Group wants Garvey exonerated

When I saw the headline:

Group considers aggressive approach to exonerate Garvey

I assumed it must be the People's Legislature, trying to clear Fighting Ed's name. Then, when I saw the person holding things up was Rep. F. James Sensenbrenner, it seemed like a Wisconsin story for sure.

What's that? Oh, that Garvey?

Never mind.

Tuesday, November 29, 2005

Rummy plays the name game

Insurgent, insurgent, bo-surgent, banana-fana-fo-surgent, mi-my-mo-murgent -- insurgent!

Reuters reports:
WASHINGTON (Reuters) - U.S. Defense Secretary Donald Rumsfeld argued on Tuesday that the guerrillas fighting U.S.-led foreign forces and the American-backed government in Iraq do not deserve to be called an "insurgency."

Asked at a Pentagon news conference why he did not think the word insurgency applied to enemy forces in Iraq, Rumsfeld said he had "an epiphany."

"I've thought about it. And, over the weekend, I thought to myself, you know, that gives them a greater legitimacy than they seem to merit," Rumsfeld said.

Rumsfeld instead referred to the guerrillas in Iraq as "the terrorists" and "the enemies of the government." U.S. military statements also have referred to insurgents as "anti-Iraqi forces."

Merriam-Webster's Collegiate Dictionary defines an insurgent as "a person who revolts against civil authority or an established government."
Islamo-fascists has a nice ring to it, don't you think? That seems to be the right wing's current favorite.

Editorial gets immediate results

Who says newspaper editorials don't have any impact?

Nov. 29 Capital Times editorial:

Now that Dane County Board Chairman Kevin Kesterson has been convicted of lying to a sheriff's deputy investigating political wrongdoing at the county level, he should have the decency to resign.
And a Nov. 29 Capital Times news story:
Embattled Dane County Board Chairman Kevin Kesterson has resigned as both chairman and supervisor, ending his 10-month ordeal stemming from charges that he lied to a police officer about his knowledge of an e-mail smear made by a former supervisor against Supervisor Don Eggert.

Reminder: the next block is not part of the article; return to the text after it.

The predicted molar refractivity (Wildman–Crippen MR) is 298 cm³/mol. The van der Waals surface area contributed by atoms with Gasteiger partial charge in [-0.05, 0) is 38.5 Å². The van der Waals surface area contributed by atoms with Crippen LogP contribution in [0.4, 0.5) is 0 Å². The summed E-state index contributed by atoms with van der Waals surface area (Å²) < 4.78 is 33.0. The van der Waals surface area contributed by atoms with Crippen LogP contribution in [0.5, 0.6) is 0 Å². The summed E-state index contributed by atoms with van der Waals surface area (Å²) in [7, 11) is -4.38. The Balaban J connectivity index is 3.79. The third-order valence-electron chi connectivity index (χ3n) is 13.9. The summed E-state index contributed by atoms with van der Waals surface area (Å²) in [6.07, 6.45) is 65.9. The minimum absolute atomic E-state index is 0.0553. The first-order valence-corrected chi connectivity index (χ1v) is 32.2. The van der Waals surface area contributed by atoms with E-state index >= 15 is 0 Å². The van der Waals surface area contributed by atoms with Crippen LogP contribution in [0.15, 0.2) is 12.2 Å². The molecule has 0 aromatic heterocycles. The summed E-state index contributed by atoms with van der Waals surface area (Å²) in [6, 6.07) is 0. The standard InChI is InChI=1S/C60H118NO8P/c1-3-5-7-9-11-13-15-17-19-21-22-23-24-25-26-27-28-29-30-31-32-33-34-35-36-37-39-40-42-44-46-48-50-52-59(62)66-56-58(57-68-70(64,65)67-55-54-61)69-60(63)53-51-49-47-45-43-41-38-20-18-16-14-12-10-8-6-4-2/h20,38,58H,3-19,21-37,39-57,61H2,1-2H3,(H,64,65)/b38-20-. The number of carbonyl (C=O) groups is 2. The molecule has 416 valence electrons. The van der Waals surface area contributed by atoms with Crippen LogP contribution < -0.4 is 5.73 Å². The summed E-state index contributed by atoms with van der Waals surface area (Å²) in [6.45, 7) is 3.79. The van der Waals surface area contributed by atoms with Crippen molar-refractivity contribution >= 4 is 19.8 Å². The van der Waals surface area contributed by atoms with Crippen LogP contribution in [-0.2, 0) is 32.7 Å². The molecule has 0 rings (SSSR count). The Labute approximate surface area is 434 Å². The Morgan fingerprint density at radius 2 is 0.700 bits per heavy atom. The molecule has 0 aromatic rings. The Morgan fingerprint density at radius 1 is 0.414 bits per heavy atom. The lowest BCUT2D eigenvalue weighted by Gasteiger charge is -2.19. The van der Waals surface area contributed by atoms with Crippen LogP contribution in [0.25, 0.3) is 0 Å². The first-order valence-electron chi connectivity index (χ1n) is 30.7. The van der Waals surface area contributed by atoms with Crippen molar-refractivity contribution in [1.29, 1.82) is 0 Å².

Doyle numbers constant in SurveyUSA

Another poll from Survey USA, with Jim Doyle at 45-49 positive-negative. They've been polling every month since May, and the trend graph will show it is virtually unchanged from where Doyle was six months ago.

His net is minus 4, but in the Things Could Be Worse Dept., Ohio Gov. Bob Taft is at -58, Alaska's Frank Murkowski at -42, Kentucky's Ernie Fletcher at -31, Louisiana's Kathleen Blanco at -29, and California's Arnold Schwarzengger and Missouri's Matt Blunt both at -28. And that's without the wind chill factor. Of the five worst, all but Blanco are Republicans. Complete list.

--Mike Keefe, Denver Post, via Cagle.

Do me a favor

After reading the last several days of Wisconsin blogs, I have but one request:

If I ever start blogging about blogging, just shoot me.

Walker still whining

Scott Walker still can't believe that he put out a press release and nobody printed it. He's found a sympathetic ear in Owen at Boots and Sabers. But he'll get no sympathy here, for reasons I have explained previously.

What's his complaint, anyway? He got his name in the paper today.

But as Sykes, McBride, and Wagner like to ask on a daily basis: "Would you like a little cheese with that whine, Mr. Walker?"

Iraq vote 'more than a mistake'

A line is forming outside the Iraq confessional. It consists of Democratic presidential aspirants -- where's Hillary? -- who voted for the war in Iraq and now concede that they made a "mistake." Former senator John Edwards did that Nov. 13 in a Post op-ed article, and Sen. Joseph Biden uttered the "M" word Sunday on "Meet the Press." "It was a mistake," said Biden. "It was a mistake," wrote Edwards. Yes and yes, says Cohen. But it is also a mistake to call it a mistake.

-- Richard Cohen in a Washington Post op ed column.

Mistaken recall report still echoes

Madison radio station WIBA tries to clean up the mess after the Associated Press incorrectly reported that Citizens for Responsible Government was planning to try to recall Gov. Jim Doyle. WIBA's story:

Despite what you may have heard or read in a Milwaukee newspaper... Citizens for Responsible Government is NOT trying to recall Governor Doyle:
Sound bite: "categorically false..."
Chris Kliesmet of CRG... who blames the confusion on a headline writer at the Milwaukee newspaper. But Kleismet says they WILL launch a grass roots effort to make sure Doyle is not re-elected next year:
Sound bite: "...will go through regular election process, but not a recall effort."
Kleismet says Doyle has not been fiscally responsible. Citizens for Responsible Government is the same group that's trying to recall Madison Mayor Dave Cieslewicz.
A second version:

It was somewhat of a surprise this morning when word went out that the group now involved in trying to recall Madison Mayor Dave Cieslewicz now wants to recall Governor Doyle.. with less than a year before the next gubenatorial election. That word also came as a surprise to Chris Kleismet.. spokesperson for that recall group .... Citizens for Responsible Government:
Sound bite
Kleismet says his group would like to see Doyle out of the governor's mansion but they will try to unseat him next year through the election process... not through a recall.